The drastic decline of Scotland’s sea trout makes them one of the Trust’s Priority Species. Alan Kettle-White from Argyll Fisheries Trust outlines the complex life-cycle of these fish, which face threats in Scotland seas and river, and explores what can be done to help them recover.
Brown trout are found virtually everywhere around Scotland, inhabiting headwater streams, lowland rivers, estuaries and even in our coastal marine waters. Their wide distribution, variation in appearance, and life history traits makes this adaptable species a common part of Scotland’s biodiversity.
Despite this, we often overlook the sea trout as it passes between the two different worlds of fresh and saltwater habitats. Yes, the same brown trout found in our burns and rivers can be a sea fish too!
What are sea trout? It is often quoted that “all sea trout are brown trout, but not all brown trout are sea trout”. While sea trout are one and the same species as brown trout, they display a different lifestyle that forms part of the wide diversity found in this species.
The life-cycle of sea trout is similar to that of Atlantic salmon, which migrate to sea after spending between one and four years feeding and growing in freshwater before emigrating in the spring as ‘smolts’ when they change from the brown to a silver livery and become adapted to salt water.
Unlike salmon, sea trout usually remain in coastal waters and may return to freshwater for anywhere between several weeks or months, usually spawning alongside resident brown trout.
Sea trout are a useful indicator of the health and condition of both our rivers and coastal marine waters. There is however widespread concern over the current status of many sea trout populations as displayed by their general decline in fishery catches on Scotland’s west coast and other areas. Given their reliance on the connectivity and condition of a wide range of habitats, it can be difficult to determine the factors that may be affecting them more than others.
As a fisheries biologist working in Argyll & the Islands for the last 20 years I’ve had my fair share of frustrations while trying to catch and better understand the elusive sea trout. A fish that always seems to be on the move makes a difficult character to study and consequently we rely on snippets of information that are usually hard won.
Sea trout typically spawn in smaller coastal streams and tributaries of larger rivers, in contrast to salmon which utilise the main channels and larger tributaries. The spawning and juvenile nursery habitats of sea trout may be easily stepped over and are commonly perceived as mere ditches.
Such burns are often straightened and regularly dredged of their vital gravel bed for improved drainage of agriculture and forestry land. Where open to grazing livestock they can become de-vegetated and banks trampled. This causes silt to fill the bed, reducing cover and invertebrate production which trout rely on for shelter and food. Loss of trees and vegetation also exacerbates the warming effects of climate change.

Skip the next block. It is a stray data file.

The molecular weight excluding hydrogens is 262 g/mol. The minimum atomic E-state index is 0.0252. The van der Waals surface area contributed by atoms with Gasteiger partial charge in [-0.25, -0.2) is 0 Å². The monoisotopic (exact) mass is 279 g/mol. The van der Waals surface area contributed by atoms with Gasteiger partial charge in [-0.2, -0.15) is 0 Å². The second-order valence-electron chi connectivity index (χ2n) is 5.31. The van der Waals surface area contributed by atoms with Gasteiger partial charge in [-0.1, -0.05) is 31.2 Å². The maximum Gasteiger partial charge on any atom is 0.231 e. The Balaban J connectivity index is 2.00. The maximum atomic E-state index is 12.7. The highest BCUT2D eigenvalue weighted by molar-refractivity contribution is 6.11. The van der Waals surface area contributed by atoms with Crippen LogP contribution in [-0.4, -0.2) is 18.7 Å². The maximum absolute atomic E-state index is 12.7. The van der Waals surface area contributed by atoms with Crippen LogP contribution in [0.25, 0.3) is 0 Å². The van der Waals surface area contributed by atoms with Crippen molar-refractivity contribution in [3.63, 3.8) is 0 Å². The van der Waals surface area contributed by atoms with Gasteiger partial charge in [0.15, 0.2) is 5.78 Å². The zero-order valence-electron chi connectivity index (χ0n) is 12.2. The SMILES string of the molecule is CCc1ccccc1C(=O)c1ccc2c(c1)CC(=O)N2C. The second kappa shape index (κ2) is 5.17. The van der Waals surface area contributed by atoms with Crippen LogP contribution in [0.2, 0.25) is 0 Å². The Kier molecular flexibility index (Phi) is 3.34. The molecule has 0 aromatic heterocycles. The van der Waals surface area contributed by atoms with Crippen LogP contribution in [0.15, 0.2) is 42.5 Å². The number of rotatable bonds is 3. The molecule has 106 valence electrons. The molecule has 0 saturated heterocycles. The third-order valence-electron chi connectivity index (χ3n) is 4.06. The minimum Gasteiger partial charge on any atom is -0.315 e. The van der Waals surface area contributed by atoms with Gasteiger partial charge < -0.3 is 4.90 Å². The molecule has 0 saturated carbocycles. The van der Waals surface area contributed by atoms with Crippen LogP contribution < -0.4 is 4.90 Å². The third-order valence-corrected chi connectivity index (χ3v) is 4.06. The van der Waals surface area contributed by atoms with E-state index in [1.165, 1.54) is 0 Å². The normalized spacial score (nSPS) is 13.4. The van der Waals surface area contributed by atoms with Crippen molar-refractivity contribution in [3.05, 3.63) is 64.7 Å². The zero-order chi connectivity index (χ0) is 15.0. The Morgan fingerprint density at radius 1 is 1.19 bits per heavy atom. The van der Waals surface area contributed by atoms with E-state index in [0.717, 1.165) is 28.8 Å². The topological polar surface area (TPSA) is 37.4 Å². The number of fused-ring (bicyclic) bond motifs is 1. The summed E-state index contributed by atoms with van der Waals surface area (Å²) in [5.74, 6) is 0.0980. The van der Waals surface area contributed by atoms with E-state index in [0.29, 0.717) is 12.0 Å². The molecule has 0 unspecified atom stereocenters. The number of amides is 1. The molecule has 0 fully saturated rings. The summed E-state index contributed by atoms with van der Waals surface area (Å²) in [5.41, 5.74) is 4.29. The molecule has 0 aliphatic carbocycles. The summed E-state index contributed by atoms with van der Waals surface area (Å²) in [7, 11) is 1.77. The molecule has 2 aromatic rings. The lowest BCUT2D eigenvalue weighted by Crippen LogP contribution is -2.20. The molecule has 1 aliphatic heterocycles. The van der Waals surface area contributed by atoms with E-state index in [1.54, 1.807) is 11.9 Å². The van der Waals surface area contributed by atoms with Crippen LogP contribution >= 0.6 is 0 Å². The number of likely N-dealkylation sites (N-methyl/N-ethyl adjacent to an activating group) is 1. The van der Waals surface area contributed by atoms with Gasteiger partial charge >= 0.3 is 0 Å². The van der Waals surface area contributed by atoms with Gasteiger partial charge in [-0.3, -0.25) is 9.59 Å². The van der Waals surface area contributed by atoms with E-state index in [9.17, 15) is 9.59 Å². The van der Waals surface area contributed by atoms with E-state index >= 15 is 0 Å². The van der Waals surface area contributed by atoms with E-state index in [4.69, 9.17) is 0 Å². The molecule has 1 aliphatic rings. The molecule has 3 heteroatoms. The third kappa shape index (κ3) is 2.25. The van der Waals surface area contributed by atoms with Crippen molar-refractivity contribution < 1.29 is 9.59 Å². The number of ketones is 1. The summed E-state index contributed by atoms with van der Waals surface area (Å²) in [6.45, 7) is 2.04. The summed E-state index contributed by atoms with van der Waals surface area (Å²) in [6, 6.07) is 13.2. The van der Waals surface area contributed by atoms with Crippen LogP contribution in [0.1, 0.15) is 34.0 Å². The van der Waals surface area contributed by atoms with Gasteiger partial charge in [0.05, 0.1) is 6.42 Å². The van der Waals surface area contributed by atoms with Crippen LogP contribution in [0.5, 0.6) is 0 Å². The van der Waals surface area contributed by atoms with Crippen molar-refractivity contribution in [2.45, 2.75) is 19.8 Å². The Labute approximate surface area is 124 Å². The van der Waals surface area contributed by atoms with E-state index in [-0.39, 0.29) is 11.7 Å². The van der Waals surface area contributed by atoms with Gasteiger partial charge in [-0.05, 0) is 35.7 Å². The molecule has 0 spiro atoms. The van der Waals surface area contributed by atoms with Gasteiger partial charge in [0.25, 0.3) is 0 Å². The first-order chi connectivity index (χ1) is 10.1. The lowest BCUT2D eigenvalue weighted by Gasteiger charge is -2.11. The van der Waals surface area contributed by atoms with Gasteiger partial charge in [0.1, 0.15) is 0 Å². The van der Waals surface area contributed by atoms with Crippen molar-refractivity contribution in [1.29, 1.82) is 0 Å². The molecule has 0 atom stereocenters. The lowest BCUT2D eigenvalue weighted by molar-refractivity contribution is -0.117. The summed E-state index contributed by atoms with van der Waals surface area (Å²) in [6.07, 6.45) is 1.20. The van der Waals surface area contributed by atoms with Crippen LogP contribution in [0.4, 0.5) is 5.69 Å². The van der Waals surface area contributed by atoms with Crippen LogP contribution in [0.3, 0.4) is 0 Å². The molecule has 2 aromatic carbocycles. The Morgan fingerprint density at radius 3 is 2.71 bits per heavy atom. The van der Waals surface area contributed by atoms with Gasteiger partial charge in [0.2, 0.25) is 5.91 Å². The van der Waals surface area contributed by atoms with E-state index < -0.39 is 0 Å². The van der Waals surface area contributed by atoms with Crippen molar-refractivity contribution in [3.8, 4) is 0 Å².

Habitat modification and barriers to migration are also affected by urban development, with many weirs and culverts preventing or restricting the use of spawning and nursery habitats. These freshwater factors have contributed to the long-term chronic decline in sea trout populations.
While the Water Framework Directive has helped improve our freshwater habitats, these smaller streams are often overlooked or do not qualify for funding, and concerns over flooding are likely to inhibit recovery in these habitats. However, where possible local Fishery Trusts are working to improve these habitats for fish.
On such streams, habitat diversity can easily be improved with fencing to encourage re-growth of vegetation and where appropriate, the addition of wood features or large woody debris can be used to scour new pools, clean spawning sites and provide cover for fish.
Removal or reduction of obstacles such as culverts and old weirs can achieve significant improvements in the number of young fish upstream but usually requires a lot more planning and cooperation from land owners and agencies.
There are a different range of factors affecting sea trout populations in our marine habitats but these are harder to identify. Since the 1980s, the opening of coastal waters to trawlers and dredgers have potentially affected the availability and productivity of coastal habitats. We hope to see improvements in the condition of such habitats in Marine Protected Areas and a rise in awareness amongst the public and fishing sector on better managing our inshore habitats. Climate change may also bring a variety of opportunities and threats to our sea trout.
Additionally, the west coast has seen increasing development of aquaculture in the form of salmon farming. Currently there are many more farmed than wild salmon on the west coast, providing many more potential hosts for parasites than would occur naturally. Surveys have found that sea trout sampled closer to fish farms have more sea lice than those sampled further away and can host higher numbers of sea lice when lice numbers on farms are also elevated. Much more research and improved regulation of sea lice on farms is required to reduce the threat to sea trout.
There is much to be done to restore and sustain healthy sea trout populations, which would also benefit wider biodiversity, potentially helping to sustain fisheries and healthy piscivorous birds and mammal populations. If you know of a local stream that could do with some help, why not contact your local fishery trust for advice, and help to turn the tide.
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The drastic decline of Scotland’s sea trout makes them one of the Trust’s Priority Species. Alan Kettle-White from Argyll Fisheries Trust outlines the complex life-cycle of these fish, which face threats in …